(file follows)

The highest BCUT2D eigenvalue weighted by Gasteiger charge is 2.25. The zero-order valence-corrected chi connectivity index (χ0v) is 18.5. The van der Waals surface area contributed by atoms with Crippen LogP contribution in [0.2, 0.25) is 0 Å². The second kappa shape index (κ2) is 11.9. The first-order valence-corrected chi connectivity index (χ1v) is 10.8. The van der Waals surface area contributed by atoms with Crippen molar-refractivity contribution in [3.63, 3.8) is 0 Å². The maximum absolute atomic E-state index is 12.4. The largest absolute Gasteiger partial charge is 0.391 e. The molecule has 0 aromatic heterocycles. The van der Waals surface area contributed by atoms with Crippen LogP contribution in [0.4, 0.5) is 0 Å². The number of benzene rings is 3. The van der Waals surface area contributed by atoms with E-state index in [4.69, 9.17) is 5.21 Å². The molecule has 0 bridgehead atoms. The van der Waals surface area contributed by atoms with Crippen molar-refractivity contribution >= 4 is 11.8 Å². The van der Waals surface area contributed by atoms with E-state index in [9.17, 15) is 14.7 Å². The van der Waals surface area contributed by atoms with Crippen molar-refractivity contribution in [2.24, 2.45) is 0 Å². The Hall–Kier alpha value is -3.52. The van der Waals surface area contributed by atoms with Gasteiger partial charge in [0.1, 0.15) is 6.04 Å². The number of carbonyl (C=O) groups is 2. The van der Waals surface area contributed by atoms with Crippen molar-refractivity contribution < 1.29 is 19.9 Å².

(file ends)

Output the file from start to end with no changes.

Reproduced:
The highest BCUT2D eigenvalue weighted by Gasteiger charge is 2.25. The zero-order valence-corrected chi connectivity index (χ0v) is 18.5. The van der Waals surface area contributed by atoms with Crippen LogP contribution in [0.2, 0.25) is 0 Å². The second kappa shape index (κ2) is 11.9. The first-order valence-corrected chi connectivity index (χ1v) is 10.8. The van der Waals surface area contributed by atoms with Crippen molar-refractivity contribution in [3.63, 3.8) is 0 Å². The maximum absolute atomic E-state index is 12.4. The largest absolute Gasteiger partial charge is 0.391 e. The molecule has 0 aromatic heterocycles. The van der Waals surface area contributed by atoms with Crippen LogP contribution in [0.4, 0.5) is 0 Å². The number of benzene rings is 3. The van der Waals surface area contributed by atoms with E-state index in [4.69, 9.17) is 5.21 Å². The molecule has 0 bridgehead atoms. The van der Waals surface area contributed by atoms with Crippen molar-refractivity contribution >= 4 is 11.8 Å². The van der Waals surface area contributed by atoms with E-state index in [9.17, 15) is 14.7 Å². The van der Waals surface area contributed by atoms with Crippen molar-refractivity contribution in [2.24, 2.45) is 0 Å². The Hall–Kier alpha value is -3.52. The van der Waals surface area contributed by atoms with Gasteiger partial charge in [0.1, 0.15) is 6.04 Å². The number of carbonyl (C=O) groups is 2. The van der Waals surface area contributed by atoms with Crippen molar-refractivity contribution < 1.29 is 19.9 Å².